Op-Ed: How time became unhinged in 2020
Even before COVID-19, we saw hints of Time’s shape-shifting, trickster side.
It crawled when we were waiting for biopsy results or a shift to end or the babysitter to show up. It sped up when we were running late. It stopped entirely between each breath of a dying loved one. And it turned us old while we were in the middle of being young.
But those were amateur stunts.
Despite Time’s apparent hesitations and sprints in our own lives, we were confident that it was continuing apace elsewhere at a tidy, disciplined, 60 identical minutes to the hour. We believed once our personal crises passed, we’d fall back in step and re-synchronize our lives with normality.
Then March came and Time went rogue. It didn’t just screw around with big emotional events like car crashes and aftershocks; it started twisting the mundane.
Waking and sleeping became unruly, and the time between meals distorted. We aged standing in line between half-masked strangers with pre-pandemic senses of personal space. Dread elongated the spring. We spent it waiting for deliveries, or for a Zoom to start or a Zoom to end, for results of coronavirus tests, word on a loved one, waiting to wake from the nightmare, waiting for it all to get worse, waiting for normal to return.
When we heard last spring that the pandemic might not dissipate until summer, that seemed impossibly long to hide at home with our lives on hold, keeping our distance from people and the things they touched. We tried to imagine holding on that long but knew it was impossible.
April. May. Time working at home blurred both. Those of us who’d lost jobs faced day upon day that wasn’t weekend, weekday or vacation. We discovered that lack of time was not what had kept us from completing chores and projects. We did none of the things we thought we’d do if we got the chance.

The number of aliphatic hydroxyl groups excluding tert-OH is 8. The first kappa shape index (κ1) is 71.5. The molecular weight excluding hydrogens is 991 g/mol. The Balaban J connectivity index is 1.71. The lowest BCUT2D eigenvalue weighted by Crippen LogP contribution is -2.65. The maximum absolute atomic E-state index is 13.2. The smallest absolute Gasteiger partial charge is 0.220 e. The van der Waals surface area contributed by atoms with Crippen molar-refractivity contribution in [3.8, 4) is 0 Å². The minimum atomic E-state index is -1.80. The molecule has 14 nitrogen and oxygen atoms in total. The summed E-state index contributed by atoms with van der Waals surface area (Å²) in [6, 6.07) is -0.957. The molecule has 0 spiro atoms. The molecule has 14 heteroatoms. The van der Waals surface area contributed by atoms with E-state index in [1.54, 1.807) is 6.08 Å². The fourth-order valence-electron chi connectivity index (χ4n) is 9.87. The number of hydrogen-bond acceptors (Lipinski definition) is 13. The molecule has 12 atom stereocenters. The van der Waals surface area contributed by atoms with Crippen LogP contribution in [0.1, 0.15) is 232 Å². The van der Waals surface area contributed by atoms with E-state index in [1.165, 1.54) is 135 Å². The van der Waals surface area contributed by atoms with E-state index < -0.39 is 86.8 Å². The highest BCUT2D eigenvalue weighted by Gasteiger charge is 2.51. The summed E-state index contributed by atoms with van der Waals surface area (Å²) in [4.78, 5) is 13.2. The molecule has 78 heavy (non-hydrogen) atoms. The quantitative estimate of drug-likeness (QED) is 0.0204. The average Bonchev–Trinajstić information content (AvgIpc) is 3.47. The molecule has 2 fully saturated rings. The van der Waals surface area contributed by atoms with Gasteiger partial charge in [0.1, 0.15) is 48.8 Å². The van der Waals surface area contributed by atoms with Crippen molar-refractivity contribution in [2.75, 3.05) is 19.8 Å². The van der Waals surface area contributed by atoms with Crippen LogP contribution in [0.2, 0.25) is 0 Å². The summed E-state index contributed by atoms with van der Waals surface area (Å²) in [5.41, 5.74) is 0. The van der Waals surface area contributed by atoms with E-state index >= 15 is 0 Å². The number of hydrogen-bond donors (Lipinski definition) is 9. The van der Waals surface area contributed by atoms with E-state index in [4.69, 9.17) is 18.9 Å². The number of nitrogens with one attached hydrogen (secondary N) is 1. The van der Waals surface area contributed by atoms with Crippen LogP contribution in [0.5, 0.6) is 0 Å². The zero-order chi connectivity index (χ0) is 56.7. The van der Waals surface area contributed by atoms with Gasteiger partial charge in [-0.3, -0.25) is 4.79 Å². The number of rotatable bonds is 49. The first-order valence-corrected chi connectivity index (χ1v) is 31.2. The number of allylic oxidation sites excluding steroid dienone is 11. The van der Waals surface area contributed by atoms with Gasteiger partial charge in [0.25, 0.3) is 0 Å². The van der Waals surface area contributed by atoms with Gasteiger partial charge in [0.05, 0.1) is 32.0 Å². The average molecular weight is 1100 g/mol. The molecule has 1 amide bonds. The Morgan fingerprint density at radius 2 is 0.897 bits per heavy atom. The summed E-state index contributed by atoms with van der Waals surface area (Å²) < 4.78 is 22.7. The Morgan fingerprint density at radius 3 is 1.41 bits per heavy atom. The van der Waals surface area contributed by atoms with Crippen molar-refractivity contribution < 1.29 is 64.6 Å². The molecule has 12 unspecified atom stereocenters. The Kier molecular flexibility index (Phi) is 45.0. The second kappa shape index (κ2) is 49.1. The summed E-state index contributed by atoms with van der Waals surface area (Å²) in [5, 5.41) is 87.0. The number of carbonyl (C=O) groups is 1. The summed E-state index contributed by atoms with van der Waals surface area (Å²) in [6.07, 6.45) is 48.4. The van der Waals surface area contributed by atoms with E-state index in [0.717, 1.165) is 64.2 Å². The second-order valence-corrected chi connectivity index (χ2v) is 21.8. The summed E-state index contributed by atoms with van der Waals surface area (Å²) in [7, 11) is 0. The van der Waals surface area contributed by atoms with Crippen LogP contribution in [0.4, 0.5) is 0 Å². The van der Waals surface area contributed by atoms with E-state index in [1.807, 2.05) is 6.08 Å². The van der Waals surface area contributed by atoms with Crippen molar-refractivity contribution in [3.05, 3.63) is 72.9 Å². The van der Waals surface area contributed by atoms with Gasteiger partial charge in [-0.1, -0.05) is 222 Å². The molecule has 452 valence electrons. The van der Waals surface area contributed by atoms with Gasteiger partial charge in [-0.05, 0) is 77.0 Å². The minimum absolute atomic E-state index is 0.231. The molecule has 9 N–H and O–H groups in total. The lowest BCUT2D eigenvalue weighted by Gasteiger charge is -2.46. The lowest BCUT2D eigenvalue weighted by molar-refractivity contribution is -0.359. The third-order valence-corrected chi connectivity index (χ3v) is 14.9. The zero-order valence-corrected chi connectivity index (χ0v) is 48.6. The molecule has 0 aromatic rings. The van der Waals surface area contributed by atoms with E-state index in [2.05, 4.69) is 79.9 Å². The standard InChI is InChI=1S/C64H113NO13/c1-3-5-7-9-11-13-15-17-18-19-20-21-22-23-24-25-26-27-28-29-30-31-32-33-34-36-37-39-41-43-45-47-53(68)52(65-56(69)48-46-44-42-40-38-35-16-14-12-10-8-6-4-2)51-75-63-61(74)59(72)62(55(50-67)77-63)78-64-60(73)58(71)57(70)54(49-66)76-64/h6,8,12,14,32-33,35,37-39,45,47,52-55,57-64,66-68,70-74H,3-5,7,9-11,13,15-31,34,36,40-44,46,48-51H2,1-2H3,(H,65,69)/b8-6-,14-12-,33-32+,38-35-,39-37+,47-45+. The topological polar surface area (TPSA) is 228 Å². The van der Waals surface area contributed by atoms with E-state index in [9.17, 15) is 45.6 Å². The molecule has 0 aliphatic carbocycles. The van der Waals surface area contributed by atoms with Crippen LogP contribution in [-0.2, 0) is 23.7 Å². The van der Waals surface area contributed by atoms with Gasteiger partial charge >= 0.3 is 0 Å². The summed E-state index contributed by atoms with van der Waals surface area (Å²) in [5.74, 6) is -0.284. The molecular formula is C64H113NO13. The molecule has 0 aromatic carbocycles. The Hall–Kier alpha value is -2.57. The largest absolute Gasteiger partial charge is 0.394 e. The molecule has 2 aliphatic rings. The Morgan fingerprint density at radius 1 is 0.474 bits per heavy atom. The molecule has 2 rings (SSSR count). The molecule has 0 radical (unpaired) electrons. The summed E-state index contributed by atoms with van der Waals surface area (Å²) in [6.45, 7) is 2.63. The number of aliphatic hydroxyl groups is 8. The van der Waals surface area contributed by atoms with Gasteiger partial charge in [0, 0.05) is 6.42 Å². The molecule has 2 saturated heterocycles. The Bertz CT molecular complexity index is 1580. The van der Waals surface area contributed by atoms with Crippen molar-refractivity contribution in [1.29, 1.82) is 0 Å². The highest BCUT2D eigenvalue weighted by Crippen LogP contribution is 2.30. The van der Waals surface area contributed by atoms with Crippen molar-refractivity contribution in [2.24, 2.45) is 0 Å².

Summer came. Time still didn’t advance. There was a heat wave. There were fires. All the news was bad. With our future so unknowable and our present precarious, even excruciating boredom became stressful.
As Time twisted moments into months many of us died. We survivors missed major events in our lives but could barely see where they would have fit.
The occasional normal moments felt even more remarkable as a novelty.
Time has probably pulled similar tricks on people in trauma through history. Perhaps it is always waiting for the chance to unhinge. But this year was different. It wasn’t a flood here or a war there. In 2020, the time warp struck globally, leaving even the rich with nowhere to run.
The Fourth of July, Labor Day, Halloween. Holidays and their seasons lumbered past leaving little impression. Days of the week dropped their names and days of the months their numbers.
More people died, with many more expected. Political events crashed through and slithered by, and yet were hard to track. There were protests and an election.
Trees budding, leafing, setting fruit, dropping leaves. Sweaters off, sweaters back on, tell us we are no longer where we were. No longer as young as when this began, that much closer to losing our own leaves.
The objectivity we once expected of the clock and calendar seems silly, quaint, now that Time has been unmasked as an undisciplined rogue.
We collectively hope 2020 was a gap year in civilization. But it’s hard to picture Time pulling itself together and arriving punctually at midnight on New Year’s Eve, fully recovered and ready to start 2021 with a little dignity.
Amy Goldman Koss is a contributing writer to Opinion and the author of numerous books for children and young adults.
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